Clause 4 - Form of notice of proceedings for possession

Renters (Reform) Bill – in a Public Bill Committee am 12:30 pm ar 23 Tachwedd 2023.

Danfonwch hysbysiad imi am ddadleuon fel hyn

Photo of Matthew Pennycook Matthew Pennycook Shadow Minister (Levelling Up, Housing, Communities and Local Government) 12:30, 23 Tachwedd 2023

I beg to move amendment 177, in clause 4, page 3, line 34, at the beginning insert—

“(1) In section 8 of the 1988 Act, after subsection (2) insert—

‘(2A) A notice under this section must include reference to the unique identifiers allocated to each person and dwelling-house with an entry on the database in accordance with section 41 of the Renters (Reform) Act 2023 (Allocation of unique identifiers).’”

This amendment would require landlords to be registered on the database to serve grounds for possession notices.

We will debate at some length the provisions in the Bill that will establish a private rented sector database when we consider chapter 3 of part 2 in detail, so I do not intend to dwell on our view of the Bill’s database provisions more generally, or how they might be improved. We will have sufficient time to do so in due course. Suffice it to say that we take it as given that the Government wish to see, as we do, as many existing and prospective residential landlords registering themselves and their properties on the property portal that the database will support.

We acknowledge that the Bill already contains provisions designed to ensure that registration rates are high. These include the financial penalties that local authorities can impose, assuming that they have the capacity and capability to do so, on people who, for example, do not meet the requirements in relation to marketing, advertising and letting set out in clause 39. However, we believe that the Government should seek to make it virtually impossible for a residential landlord to operate without registering themselves and their property on the database by ensuring that every single process that the Bill covers bites on them in that regard.

Amendment 177 seeks to contribute to that objective by inserting into section 8 of the Housing Act 1988 a new subsection that would compel landlords to be registered on the database in order to serve grounds for possession notices by requiring them to add to any possession notice served the unique identifier that they will be allocated on registering. Requiring landlords to append a unique identifier to a possession notice, and thus denying landlords not registered with the database the opportunity for a court to make an award of possession, would be an important means of ensuring maximum compliance with the proposed portal and properly regulating the new system to the benefit of both landlords and tenants. For those reasons, I hope the Minister will look favourably on the amendment.

Photo of Jacob Young Jacob Young Parliamentary Under Secretary of State (Department for Levelling Up, Housing and Communities)

I thank the hon. Gentleman for moving amendment 177, which would require landlords to have registered on the property portal before serving a tenant with a valid notice for possession under section 8 of the Housing Act 1988. The property portal will play a crucial role in helping landlords to understand their legal obligations and will give tenants the information they need to make informed choices before starting a tenancy. Our view is that the enforcement mechanisms in the Bill, including the mandatory duty on landlords to be on the portal and the ability of local authorities to find those, will prevent abuse. However, I note the hon. Member’s concerns, and if there are further measures we can take to ensure that all landlords are on the portal, we will explore them further.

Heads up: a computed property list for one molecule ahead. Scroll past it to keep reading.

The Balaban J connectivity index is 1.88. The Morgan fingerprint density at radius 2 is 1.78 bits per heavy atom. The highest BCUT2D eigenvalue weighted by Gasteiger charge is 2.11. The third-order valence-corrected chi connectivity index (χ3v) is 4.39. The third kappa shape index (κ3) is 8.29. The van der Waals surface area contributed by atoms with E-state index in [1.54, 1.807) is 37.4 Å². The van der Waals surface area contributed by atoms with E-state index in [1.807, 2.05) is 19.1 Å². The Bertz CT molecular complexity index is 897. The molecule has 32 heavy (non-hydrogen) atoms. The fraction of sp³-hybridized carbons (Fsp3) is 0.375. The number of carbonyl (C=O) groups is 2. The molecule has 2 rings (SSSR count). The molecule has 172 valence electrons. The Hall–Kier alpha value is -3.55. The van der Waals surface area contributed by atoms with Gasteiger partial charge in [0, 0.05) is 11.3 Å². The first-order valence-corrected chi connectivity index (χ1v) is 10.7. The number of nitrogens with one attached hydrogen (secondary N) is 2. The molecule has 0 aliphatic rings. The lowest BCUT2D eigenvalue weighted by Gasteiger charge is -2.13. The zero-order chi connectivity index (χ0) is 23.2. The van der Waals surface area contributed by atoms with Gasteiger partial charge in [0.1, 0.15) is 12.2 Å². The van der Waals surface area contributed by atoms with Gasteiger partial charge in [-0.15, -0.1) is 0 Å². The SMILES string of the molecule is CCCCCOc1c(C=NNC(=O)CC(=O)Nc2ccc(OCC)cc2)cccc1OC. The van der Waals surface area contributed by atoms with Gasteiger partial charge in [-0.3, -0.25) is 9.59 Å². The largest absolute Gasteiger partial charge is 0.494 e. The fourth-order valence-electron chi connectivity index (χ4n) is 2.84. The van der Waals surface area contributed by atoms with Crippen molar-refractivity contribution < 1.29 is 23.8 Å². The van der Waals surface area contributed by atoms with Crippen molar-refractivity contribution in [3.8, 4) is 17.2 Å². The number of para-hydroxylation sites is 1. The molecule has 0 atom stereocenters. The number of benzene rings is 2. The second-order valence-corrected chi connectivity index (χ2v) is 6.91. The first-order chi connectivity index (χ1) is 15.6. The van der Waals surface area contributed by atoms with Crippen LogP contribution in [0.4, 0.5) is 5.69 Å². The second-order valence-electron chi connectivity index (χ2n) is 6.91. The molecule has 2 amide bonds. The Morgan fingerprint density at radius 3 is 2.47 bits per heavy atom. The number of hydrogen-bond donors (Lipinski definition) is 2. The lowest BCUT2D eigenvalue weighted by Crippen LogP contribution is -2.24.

Photo of Matthew Pennycook Matthew Pennycook Shadow Minister (Levelling Up, Housing, Communities and Local Government)

I welcome the Minister’s response and his commitment to look further at this matter. Although the mandatory duty is welcome, we have real concerns about the ability of local authorities to properly investigate and enforce. We will come back to those concerns, because they relate to a number of areas in the Bill. I therefore hope that the Minister goes away and thinks about every—

Photo of Eddie Hughes Eddie Hughes Ceidwadwyr, Walsall North

There is form in this area: a landlord cannot evict their tenants if the property does not have an energy performance certificate. It seems like an interesting proposal.

Photo of Matthew Pennycook Matthew Pennycook Shadow Minister (Levelling Up, Housing, Communities and Local Government)

I very much welcome the hon. Gentleman’s intervention. I have covered all bases in our set of amendments. We will come to the preconditions and requirements that have developed around section 21 that fall away under the Bill; they are a concern. The hon. Gentleman is right: to serve a section 21 notice, a number of regulatory obligations must be met.

Photo of Lloyd Russell-Moyle Lloyd Russell-Moyle Labour/Co-operative, Brighton, Kemptown

Another advantage of doing it through the property portal is that it helps to speed up the digitalisation process that the Government are so keen on with the courts. The portal would retain the information that the courts need.

Photo of Matthew Pennycook Matthew Pennycook Shadow Minister (Levelling Up, Housing, Communities and Local Government)

Absolutely, and it is one of several ways that we think that, with some reasonable, common-sense amendments, we can strengthen the Bill so that every part of it works together. I hope that the Government will go away and think about the other ways in which we can ensure maximum landlord compliance with the portal. I beg to ask leave to withdraw the amendment.

Amendment, by leave, withdrawn.

Clause 4 ordered to stand part of the Bill.